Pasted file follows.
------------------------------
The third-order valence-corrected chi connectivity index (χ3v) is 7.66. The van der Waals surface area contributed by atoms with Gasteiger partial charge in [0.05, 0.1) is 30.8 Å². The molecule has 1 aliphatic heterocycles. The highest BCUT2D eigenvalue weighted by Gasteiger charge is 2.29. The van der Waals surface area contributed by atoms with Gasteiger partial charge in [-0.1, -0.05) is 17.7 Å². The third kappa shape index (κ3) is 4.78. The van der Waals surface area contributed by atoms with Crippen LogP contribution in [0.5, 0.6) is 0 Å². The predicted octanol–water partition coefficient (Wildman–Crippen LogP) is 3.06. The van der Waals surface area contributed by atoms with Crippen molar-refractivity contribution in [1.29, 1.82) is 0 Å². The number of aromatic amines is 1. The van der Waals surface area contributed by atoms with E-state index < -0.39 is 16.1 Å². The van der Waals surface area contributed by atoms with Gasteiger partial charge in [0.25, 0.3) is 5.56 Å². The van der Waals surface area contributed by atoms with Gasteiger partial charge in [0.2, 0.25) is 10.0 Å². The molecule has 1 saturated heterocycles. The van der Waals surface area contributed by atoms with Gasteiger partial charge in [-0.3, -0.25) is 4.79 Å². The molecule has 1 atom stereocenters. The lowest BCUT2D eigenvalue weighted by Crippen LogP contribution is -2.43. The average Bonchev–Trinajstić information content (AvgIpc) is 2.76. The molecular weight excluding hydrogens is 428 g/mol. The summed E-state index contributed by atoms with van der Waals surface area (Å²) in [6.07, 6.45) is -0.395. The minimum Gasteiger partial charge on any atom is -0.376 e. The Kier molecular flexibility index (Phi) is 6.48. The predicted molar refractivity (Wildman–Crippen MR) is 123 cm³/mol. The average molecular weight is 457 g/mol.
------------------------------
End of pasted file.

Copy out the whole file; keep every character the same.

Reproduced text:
The third-order valence-corrected chi connectivity index (χ3v) is 7.66. The van der Waals surface area contributed by atoms with Gasteiger partial charge in [0.05, 0.1) is 30.8 Å². The molecule has 1 aliphatic heterocycles. The highest BCUT2D eigenvalue weighted by Gasteiger charge is 2.29. The van der Waals surface area contributed by atoms with Gasteiger partial charge in [-0.1, -0.05) is 17.7 Å². The third kappa shape index (κ3) is 4.78. The van der Waals surface area contributed by atoms with Crippen LogP contribution in [0.5, 0.6) is 0 Å². The predicted octanol–water partition coefficient (Wildman–Crippen LogP) is 3.06. The van der Waals surface area contributed by atoms with Crippen molar-refractivity contribution in [1.29, 1.82) is 0 Å². The number of aromatic amines is 1. The van der Waals surface area contributed by atoms with E-state index < -0.39 is 16.1 Å². The van der Waals surface area contributed by atoms with Gasteiger partial charge in [0.25, 0.3) is 5.56 Å². The van der Waals surface area contributed by atoms with Gasteiger partial charge in [0.2, 0.25) is 10.0 Å². The molecule has 1 saturated heterocycles. The van der Waals surface area contributed by atoms with Gasteiger partial charge in [-0.3, -0.25) is 4.79 Å². The molecule has 1 atom stereocenters. The lowest BCUT2D eigenvalue weighted by Crippen LogP contribution is -2.43. The average Bonchev–Trinajstić information content (AvgIpc) is 2.76. The molecular weight excluding hydrogens is 428 g/mol. The summed E-state index contributed by atoms with van der Waals surface area (Å²) in [6.07, 6.45) is -0.395. The minimum Gasteiger partial charge on any atom is -0.376 e. The Kier molecular flexibility index (Phi) is 6.48. The predicted molar refractivity (Wildman–Crippen MR) is 123 cm³/mol. The average molecular weight is 457 g/mol.